“It’s a green alternative to a block of concrete,” he said, “and provides better traction for wheelchairs.”

The deck and ramp were provided by Home Depot. “Home Depot gave us a giant chunk of money,” he said. “Just one piece of this deck board costs twenty-plus.”

Eagle Scout Devin Hayes began building a platform uphill from the largest pond in late 2005 as his Eagle Scout project. Over time the project grew.

Hayes has worked on the platform and ramp with help from members of Boy Scout Troop 644 as well as his father and brother, Richard and Nathan. “That’s a real solid group of individuals,” Stilwell said. “They’re coming through.”

The bottom lands, accessible only by foot or utility vehicle, are wilder than the mostly manicured grounds above.  Blackberry bushes tangle with shoulder high fields of wildflowers. A pair of wild turkeys shambled comically through the grass startled by Stilwell’s utility vehicle engine.

Here, Stilwell scattered seed left over from the planting of the butterfly garden in this remote area of the grounds where Six Mile Creek rambles. “I came down to the bottom and realized I already have a butterfly garden down there,” he said.

The creek offers its own set of learning opportunities.

Williamson said Frankfort’s Capital Day School waded in the stream to study its functions. “They studied the organisms living in the stream to see the diversity of the water and what that says about pollution in the area,” she said.

Other groups have built ghost shrimp, lizard, newt and frog biospheres and had fun catching and releasing the native Kentucky wildlife.

Henry County teachers also have brought classes to the facility. “Teachers come out to the site to learn about stream ecology and to get, and later give, their students hands-on experience with environmental lessons,” Williamson said.

Stilwell crushed a handful of leaves from a Sassafras tree, inhaled deeply and passed them over. “What do these smell like,” he asked.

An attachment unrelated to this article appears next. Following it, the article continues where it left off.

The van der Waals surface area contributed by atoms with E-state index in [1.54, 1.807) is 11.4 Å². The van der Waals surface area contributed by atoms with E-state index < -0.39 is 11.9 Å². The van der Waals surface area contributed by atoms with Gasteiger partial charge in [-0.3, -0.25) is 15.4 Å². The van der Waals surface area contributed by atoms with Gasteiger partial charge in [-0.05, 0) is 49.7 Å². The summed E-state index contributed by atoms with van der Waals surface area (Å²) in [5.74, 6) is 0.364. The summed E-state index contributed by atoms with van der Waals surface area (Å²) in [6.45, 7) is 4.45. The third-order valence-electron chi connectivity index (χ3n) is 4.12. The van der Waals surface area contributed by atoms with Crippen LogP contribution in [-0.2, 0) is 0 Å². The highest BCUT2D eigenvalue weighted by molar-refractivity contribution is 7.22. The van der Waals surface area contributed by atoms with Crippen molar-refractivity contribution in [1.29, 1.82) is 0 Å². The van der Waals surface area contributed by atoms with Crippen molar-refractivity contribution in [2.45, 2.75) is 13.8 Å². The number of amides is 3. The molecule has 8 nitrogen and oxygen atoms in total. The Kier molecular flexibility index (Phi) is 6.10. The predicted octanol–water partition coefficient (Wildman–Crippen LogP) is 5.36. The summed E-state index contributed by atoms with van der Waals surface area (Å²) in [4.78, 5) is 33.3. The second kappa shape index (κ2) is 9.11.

He was disappointed by the answer — lemons.

Stilwell explained that Sassafras puts the root in root beer and that is the smell he discerns. “My daughter and I have been in a long argument,” he said. Evidently, Brooke, 11, also said it smells like lemons.

The EEC is also home to research on native plants and animals.

“There is a willow species of special concern by the pond,” he said. “I kept looking for it by the creek, but found it when I was weed-eating by the pond.” The designation “special concern” refers to the willow’s status on the endangered species list.

Protection also extends to the butterflies. “You have to make sure there is a butterfly path throughout whatever tract you’re managing,” he said.

Stilwell said a “timber cruise” revealed that the land contains a natural cross-section of butterfly trees. A timber cruise is a process used to access and catalogue a section of forest.

Other work includes research on leaf beetles and certain kinds of bats.

Stilwell said a University of Kentucky wildlife management class recently spent a night at the facility in an attempt to capture bat specimens.

He said they only captured one, and that was only by hilarious happenstance.

A group of students was searching the creek bank when a bat fell out of a tree landing on a female student’s shoulder. “The girl ran screaming,” he said. Stilwell and his daughter took up the chase wielding little nets. They delivered the little bat to the class for further study.

Stilwell said there is no such thing as a bad day at the EEC.

“Even if you just sit among the cattails there’s always something to see,” he said, “preying mantis, aphids, something.”